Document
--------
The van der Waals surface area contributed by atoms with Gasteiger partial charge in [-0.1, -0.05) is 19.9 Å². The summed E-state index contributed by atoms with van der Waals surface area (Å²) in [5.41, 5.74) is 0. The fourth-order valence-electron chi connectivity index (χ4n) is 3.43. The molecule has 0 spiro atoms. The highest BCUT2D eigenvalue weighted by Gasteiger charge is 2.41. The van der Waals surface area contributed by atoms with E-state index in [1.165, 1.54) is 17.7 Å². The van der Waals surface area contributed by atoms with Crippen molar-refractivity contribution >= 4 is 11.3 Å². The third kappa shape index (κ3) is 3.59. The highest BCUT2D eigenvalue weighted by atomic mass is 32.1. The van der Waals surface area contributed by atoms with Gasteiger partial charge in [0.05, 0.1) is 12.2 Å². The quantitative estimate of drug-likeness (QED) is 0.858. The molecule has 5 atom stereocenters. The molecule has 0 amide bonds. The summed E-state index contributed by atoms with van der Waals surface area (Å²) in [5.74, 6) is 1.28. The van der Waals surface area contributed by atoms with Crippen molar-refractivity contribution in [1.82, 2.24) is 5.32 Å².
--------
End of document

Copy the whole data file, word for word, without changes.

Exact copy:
The van der Waals surface area contributed by atoms with Gasteiger partial charge in [-0.1, -0.05) is 19.9 Å². The summed E-state index contributed by atoms with van der Waals surface area (Å²) in [5.41, 5.74) is 0. The fourth-order valence-electron chi connectivity index (χ4n) is 3.43. The molecule has 0 spiro atoms. The highest BCUT2D eigenvalue weighted by Gasteiger charge is 2.41. The van der Waals surface area contributed by atoms with E-state index in [1.165, 1.54) is 17.7 Å². The van der Waals surface area contributed by atoms with Crippen molar-refractivity contribution >= 4 is 11.3 Å². The third kappa shape index (κ3) is 3.59. The highest BCUT2D eigenvalue weighted by atomic mass is 32.1. The van der Waals surface area contributed by atoms with Gasteiger partial charge in [0.05, 0.1) is 12.2 Å². The quantitative estimate of drug-likeness (QED) is 0.858. The molecule has 5 atom stereocenters. The molecule has 0 amide bonds. The summed E-state index contributed by atoms with van der Waals surface area (Å²) in [5.74, 6) is 1.28. The van der Waals surface area contributed by atoms with Crippen molar-refractivity contribution in [1.82, 2.24) is 5.32 Å².